Friday, March 13, 2009

EU Parliament wants transparency on ACTA

At least the EU parliament is apparently asking for more transparency on legislative documents and international agreements like the Anti-Counterfeiting Trade Alliance ACTA.
"No legislative documents should be kept secret: this must be a basic principle of the reformed policy on access to documents, the European Parliament says in a vote on a new EU rules on the issue. Members adopted amendments to the draft proposal but postponed the vote on the legislative resolution, leaving the door open for further negotiations and a first-reading agreement. The European Parliament adopted amendments on the basis of a codecision report drafted by Michael CASHMAN (PES, UK) in order to revise the 2001 regulation on access to documents, which has been followed by a number of rulings by the Court of Justice. The revised regulation will incorporate these rulings into a single framework for all the institutions, but MEPs want to go further...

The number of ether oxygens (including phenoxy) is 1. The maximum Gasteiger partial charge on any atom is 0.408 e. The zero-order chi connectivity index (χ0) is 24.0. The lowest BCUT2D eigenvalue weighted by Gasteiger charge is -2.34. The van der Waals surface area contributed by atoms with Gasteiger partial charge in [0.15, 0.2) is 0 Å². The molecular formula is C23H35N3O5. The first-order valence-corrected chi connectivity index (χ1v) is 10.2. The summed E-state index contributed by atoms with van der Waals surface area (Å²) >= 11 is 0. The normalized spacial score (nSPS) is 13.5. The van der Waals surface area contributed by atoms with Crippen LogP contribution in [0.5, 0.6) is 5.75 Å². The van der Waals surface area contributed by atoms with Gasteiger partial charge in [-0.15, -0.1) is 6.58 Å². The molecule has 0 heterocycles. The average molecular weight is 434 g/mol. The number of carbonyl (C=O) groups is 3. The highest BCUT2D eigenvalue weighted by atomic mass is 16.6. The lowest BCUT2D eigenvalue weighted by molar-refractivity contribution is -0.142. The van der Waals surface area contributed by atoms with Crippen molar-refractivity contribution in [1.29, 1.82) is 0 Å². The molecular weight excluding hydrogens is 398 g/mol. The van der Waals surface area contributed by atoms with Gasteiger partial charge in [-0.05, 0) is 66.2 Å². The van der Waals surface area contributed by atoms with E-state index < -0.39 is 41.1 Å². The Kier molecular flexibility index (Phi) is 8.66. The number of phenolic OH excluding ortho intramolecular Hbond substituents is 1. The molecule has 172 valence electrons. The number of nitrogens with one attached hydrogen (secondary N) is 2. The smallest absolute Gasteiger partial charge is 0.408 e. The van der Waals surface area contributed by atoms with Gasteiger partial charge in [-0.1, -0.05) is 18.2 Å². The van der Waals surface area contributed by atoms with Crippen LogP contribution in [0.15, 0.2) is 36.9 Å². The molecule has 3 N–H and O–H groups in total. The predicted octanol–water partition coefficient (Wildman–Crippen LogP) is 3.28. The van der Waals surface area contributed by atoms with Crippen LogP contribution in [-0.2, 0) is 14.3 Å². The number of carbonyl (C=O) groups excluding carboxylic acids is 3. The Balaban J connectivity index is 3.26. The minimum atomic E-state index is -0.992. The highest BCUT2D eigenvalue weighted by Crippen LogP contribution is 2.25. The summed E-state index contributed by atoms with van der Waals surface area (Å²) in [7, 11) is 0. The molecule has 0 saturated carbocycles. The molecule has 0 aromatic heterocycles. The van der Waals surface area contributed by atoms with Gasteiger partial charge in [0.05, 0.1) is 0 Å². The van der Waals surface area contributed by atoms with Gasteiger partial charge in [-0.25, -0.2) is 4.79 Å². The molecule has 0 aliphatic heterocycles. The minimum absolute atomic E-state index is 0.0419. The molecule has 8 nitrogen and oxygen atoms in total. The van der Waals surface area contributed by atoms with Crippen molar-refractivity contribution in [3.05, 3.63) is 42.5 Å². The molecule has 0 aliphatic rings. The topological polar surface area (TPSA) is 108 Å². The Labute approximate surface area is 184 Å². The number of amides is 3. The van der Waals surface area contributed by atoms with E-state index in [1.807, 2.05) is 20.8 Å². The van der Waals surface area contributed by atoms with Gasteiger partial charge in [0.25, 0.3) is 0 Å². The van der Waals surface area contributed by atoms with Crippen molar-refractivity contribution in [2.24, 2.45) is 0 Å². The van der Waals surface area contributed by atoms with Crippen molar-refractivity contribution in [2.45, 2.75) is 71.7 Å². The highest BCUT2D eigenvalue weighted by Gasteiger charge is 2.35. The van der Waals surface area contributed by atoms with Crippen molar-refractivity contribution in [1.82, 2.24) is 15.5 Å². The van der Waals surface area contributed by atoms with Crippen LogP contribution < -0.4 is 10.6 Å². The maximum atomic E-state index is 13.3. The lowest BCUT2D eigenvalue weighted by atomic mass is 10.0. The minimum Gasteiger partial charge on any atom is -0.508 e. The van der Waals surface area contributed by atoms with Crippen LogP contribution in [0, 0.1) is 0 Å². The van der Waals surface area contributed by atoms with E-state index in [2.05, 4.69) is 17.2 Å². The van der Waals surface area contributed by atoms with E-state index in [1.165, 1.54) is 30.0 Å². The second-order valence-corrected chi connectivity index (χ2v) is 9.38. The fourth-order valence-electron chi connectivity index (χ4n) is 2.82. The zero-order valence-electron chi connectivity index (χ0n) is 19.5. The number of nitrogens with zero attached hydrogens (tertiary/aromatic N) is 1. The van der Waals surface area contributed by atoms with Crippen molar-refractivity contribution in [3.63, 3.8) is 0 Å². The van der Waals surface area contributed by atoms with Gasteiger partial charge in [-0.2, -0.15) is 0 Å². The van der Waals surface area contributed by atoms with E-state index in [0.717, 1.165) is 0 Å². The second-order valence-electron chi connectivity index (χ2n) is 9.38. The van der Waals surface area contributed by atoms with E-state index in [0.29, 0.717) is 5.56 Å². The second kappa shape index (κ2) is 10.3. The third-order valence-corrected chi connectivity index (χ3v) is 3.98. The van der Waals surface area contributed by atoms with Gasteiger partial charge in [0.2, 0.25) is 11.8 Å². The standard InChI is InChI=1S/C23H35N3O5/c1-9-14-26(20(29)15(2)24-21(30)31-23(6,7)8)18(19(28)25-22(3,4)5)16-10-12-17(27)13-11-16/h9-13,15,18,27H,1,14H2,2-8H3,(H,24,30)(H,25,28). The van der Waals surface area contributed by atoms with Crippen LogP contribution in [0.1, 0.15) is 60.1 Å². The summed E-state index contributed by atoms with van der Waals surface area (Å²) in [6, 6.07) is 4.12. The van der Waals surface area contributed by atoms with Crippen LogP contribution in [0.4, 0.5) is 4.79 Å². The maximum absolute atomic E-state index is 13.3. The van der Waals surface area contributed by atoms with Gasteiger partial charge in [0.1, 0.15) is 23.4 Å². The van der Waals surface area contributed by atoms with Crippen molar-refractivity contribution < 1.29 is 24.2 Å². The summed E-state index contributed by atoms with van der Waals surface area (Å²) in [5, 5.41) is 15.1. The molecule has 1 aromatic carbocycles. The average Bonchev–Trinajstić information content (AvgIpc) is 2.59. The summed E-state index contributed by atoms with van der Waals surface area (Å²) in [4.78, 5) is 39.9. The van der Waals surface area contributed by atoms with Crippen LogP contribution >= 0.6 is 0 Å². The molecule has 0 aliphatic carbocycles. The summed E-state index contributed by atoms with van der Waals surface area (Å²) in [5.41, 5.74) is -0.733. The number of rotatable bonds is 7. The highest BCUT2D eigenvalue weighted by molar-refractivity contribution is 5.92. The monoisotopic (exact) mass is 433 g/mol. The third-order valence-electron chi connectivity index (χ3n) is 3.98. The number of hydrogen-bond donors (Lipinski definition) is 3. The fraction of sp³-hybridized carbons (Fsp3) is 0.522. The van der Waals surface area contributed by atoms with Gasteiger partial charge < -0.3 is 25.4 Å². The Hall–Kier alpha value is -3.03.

Documents on International agreements to be made public

International accords on the sharing of confidential information concluded in the name of the EU (such as the agreement with the USA on passenger name records or "PNR"), must not give a non-EU country or an international organisation the right to prevent the European Parliament from accessing confidential information.

Members also call the Commission to make available all documents related to the ongoing international negotiations on the Anti-Counterfeiting Trade Agreement (ACTA) - which will contain a new international benchmark on intellectual property right enforcement. "
Update: Meanwhile on the other side of the pond the Obama administration has declared ACTA documents to be state secrets, or more precisely, "information that is properly classified in the interest of national security pursuant to Executive Order 12958."

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